Because you want to mimic the sun, the best option for lighting your hydroponic garden is to get a timer. If you set up an ebb and flow system earlier, you probably have already gotten yourself a timer to make sure that you are letting your nutrient solution drain before washing over them again. We use the same kind of timer, only instead of being set up to a pump, we have set it up to our lights. How long you set the timer for will depend on what you are growing and their light needs as discussed above.
When it comes to the lights themselves, we need to get into a discussion on bulbs. The most popular bulb to use in hydroponics tends to be between 400- 600 watts and of a kind called a High-Intensity Discharge. These bulbs tend to be encased in glass (with gas and metal salts thrown into the mix) and they create light by sending electricity between two electrodes. The gas helps the bulb to create the arc and the metal salts evaporate to make white light. They come in two types: high-pressure sodium bulbs and metal halide bulbs.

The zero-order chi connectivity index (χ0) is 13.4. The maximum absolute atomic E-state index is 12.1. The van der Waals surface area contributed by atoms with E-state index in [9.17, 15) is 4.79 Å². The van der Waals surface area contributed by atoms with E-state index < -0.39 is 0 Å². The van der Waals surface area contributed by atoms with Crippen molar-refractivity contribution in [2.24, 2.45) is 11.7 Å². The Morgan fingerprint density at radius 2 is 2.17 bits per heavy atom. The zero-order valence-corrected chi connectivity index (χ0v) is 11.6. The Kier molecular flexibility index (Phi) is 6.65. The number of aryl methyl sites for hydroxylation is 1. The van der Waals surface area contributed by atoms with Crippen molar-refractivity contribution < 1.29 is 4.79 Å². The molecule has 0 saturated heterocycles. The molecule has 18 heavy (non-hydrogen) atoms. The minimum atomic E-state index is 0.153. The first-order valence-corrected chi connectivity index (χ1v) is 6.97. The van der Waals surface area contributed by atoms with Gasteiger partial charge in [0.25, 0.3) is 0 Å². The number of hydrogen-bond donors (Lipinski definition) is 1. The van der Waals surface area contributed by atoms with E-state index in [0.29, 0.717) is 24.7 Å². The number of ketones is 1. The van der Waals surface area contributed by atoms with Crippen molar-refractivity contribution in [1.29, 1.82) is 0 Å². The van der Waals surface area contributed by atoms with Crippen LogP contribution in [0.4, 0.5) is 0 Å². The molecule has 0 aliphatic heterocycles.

The metal halide bulb works as an all-around light that most vegetables will love. If you have to choose between metal halide or high pressure sodium bulbs, the metal halide is the better choice. They tend to be expensive, upwards of $150 for a 400-watt bulb but they only need to be replaced every other year, though they may decrease in efficiency earlier.
High-pressure sodium bulbs are best used for the flowering stage of our plants. These are even more expensive than metal halide bulbs but they tend to last up to twice as long. However, they do also lose efficiency like the metal halide bulbs.
If we want to increase the efficiency of our bulbs, we can use a reflector hood. This is a reflective case that goes around the bulb and increases its effectiveness by bouncing the light around. This helps the light to hit our plants from different angles so that we can get a more effective spread onto our garden. It also serves to get a little more heat out of the bulbs, as the light beams are now crossing each other and make up a denser section and thus carry more heat and power.
So when it comes to lighting, if you can only get one bulb, go out and get yourself a metal halide bulb and a reflector hood. Get yourself a timer and make sure that you set it to the needs of your plants. When buying plants, you almost always will receive a tag with some information about the light requirements of the plant or the seeds. Following this and setting up an appropriate timer will make sure that your plants get all the light they need.